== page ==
Thursday, July 30, 2009

New landmark for sleepy Sipitang

View of the Sipitang Esplanade when completed

View of the esplanade construction site and the older part of the town

Sipitang's main street

Fishing is one of the favourite pastimes in Sipitang

Sipitang's busy fishmongers take time off for a photo

Photos courtesy of and Copyright to NYL and
Brunei Press Sdn Bhd


Long regarded as just a transit town for visitors from Sarawak and Brunei Darussalam to Sabah, Sipitang, is set to woo visitors to the town with the construction of an esplanade.

Sipitang is the closest town in Sabah to the Sarawak border, located about 44 kilometres south of Beaufort and 144 kilometres from Kota Kinabalu, the state capital.

Beside its beautiful beach, weekly 'tamu' and local fruits, Sipitang, does not have much to offer local as well as foreign tourists at the moment. It is envisaged that once the 452-metre long and 75-metre wide esplanade is completed, the town will become a major landmark and tourist attraction for the Sipitang district.

It was a little after midday when I arrived at Sipitang on my way to Kota Kinabalu. Perhaps it was the heat of the day, or because I was tiring, Sipitang look inviting as I came upon it after crossing the border into Sabah.

Sipitang has a kind of hustle and bustle seaside-cum-transit town feel about it. The kind of place to observe the ebb and flow of daily life as others live it.

That afternoon I took a stroll around Sipitang's wet market, an event that was to prove highly entertaining. The little wet market was bustling with activities not only by the noisy fish mongers and their customers but also by the presence of a few middle-aged women selling traditional cakes and biscuits.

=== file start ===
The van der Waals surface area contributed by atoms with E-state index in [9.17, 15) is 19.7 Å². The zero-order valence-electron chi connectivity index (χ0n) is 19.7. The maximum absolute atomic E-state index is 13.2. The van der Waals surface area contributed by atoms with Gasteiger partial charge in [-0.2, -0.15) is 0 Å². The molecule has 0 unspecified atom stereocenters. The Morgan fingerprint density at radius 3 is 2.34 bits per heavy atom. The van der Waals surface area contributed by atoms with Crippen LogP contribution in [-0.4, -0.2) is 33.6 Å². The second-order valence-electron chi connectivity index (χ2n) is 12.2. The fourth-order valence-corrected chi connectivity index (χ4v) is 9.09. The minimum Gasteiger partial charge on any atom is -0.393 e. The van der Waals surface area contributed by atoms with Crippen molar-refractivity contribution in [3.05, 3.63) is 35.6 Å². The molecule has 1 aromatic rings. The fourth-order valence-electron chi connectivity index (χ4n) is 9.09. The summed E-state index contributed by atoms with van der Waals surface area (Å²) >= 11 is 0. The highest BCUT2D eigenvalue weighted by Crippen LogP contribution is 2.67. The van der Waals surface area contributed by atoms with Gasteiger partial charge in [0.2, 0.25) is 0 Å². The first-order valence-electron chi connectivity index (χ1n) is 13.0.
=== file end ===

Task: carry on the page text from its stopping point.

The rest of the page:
The friendly fish mongers greeted me and posed for pictures. According to one of them, most of the fish sold are of the kerisi, katambak and white fish varieties from Kuala Penyu, a quiet fishing village about 120 kilometres from Kota Kinabalu.

Across the street from the market was a row of two-storey shop houses. These buildings enclosed a walkway a block long that opened onto the street through a series of archways. The cool passageway was packed as shoppers bargained with vendors over cooking pots and bicycles, sacks of rice and dried prawns.

Along its main street were banks, supermarkets, provision shops, a dispensary and a number of coffee shops and restaurants.

Satay and fried-chicken sellers who had previously set up stalls along the waterfront before the construction of the esplanade have since relocated to the end of this street.

A stone throw away, a group of local women sat down at the end of the long wooden jetty, fishing. I asked them what they had caught.

"None yet," one of them told me, adding that they like to spend their free time fishing after finishing their chores at home.

I sat down beside them, removed my sandals, breathed in the tangy sea air and forgot my tiredness. Feeling rejuvenated, I left Sipitang in the late afternoon and continued my journey to Kota Kinabalu.

Courtesy of Borneo Bulletin

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